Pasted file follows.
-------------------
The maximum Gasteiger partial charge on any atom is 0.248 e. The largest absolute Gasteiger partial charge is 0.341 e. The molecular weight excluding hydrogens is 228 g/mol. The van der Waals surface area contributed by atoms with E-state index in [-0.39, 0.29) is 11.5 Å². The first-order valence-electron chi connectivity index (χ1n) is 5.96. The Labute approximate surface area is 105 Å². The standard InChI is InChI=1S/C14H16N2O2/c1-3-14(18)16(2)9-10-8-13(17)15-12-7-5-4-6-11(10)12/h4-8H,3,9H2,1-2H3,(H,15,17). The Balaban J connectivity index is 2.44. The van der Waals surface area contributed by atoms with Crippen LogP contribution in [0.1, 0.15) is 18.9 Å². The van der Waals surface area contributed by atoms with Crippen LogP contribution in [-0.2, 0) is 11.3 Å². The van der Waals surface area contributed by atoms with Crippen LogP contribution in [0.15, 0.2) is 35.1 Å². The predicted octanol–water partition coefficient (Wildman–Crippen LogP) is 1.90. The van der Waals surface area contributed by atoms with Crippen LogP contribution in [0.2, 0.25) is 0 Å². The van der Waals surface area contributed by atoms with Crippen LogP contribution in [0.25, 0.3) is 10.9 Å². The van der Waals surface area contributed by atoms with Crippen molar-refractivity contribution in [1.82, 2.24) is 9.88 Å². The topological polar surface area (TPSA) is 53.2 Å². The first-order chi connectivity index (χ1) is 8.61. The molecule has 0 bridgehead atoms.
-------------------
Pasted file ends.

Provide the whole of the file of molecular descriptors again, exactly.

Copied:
The maximum Gasteiger partial charge on any atom is 0.248 e. The largest absolute Gasteiger partial charge is 0.341 e. The molecular weight excluding hydrogens is 228 g/mol. The van der Waals surface area contributed by atoms with E-state index in [-0.39, 0.29) is 11.5 Å². The first-order valence-electron chi connectivity index (χ1n) is 5.96. The Labute approximate surface area is 105 Å². The standard InChI is InChI=1S/C14H16N2O2/c1-3-14(18)16(2)9-10-8-13(17)15-12-7-5-4-6-11(10)12/h4-8H,3,9H2,1-2H3,(H,15,17). The Balaban J connectivity index is 2.44. The van der Waals surface area contributed by atoms with Crippen LogP contribution in [0.1, 0.15) is 18.9 Å². The van der Waals surface area contributed by atoms with Crippen LogP contribution in [-0.2, 0) is 11.3 Å². The van der Waals surface area contributed by atoms with Crippen LogP contribution in [0.15, 0.2) is 35.1 Å². The predicted octanol–water partition coefficient (Wildman–Crippen LogP) is 1.90. The van der Waals surface area contributed by atoms with Crippen LogP contribution in [0.2, 0.25) is 0 Å². The van der Waals surface area contributed by atoms with Crippen LogP contribution in [0.25, 0.3) is 10.9 Å². The van der Waals surface area contributed by atoms with Crippen molar-refractivity contribution in [1.82, 2.24) is 9.88 Å². The topological polar surface area (TPSA) is 53.2 Å². The first-order chi connectivity index (χ1) is 8.61. The molecule has 0 bridgehead atoms.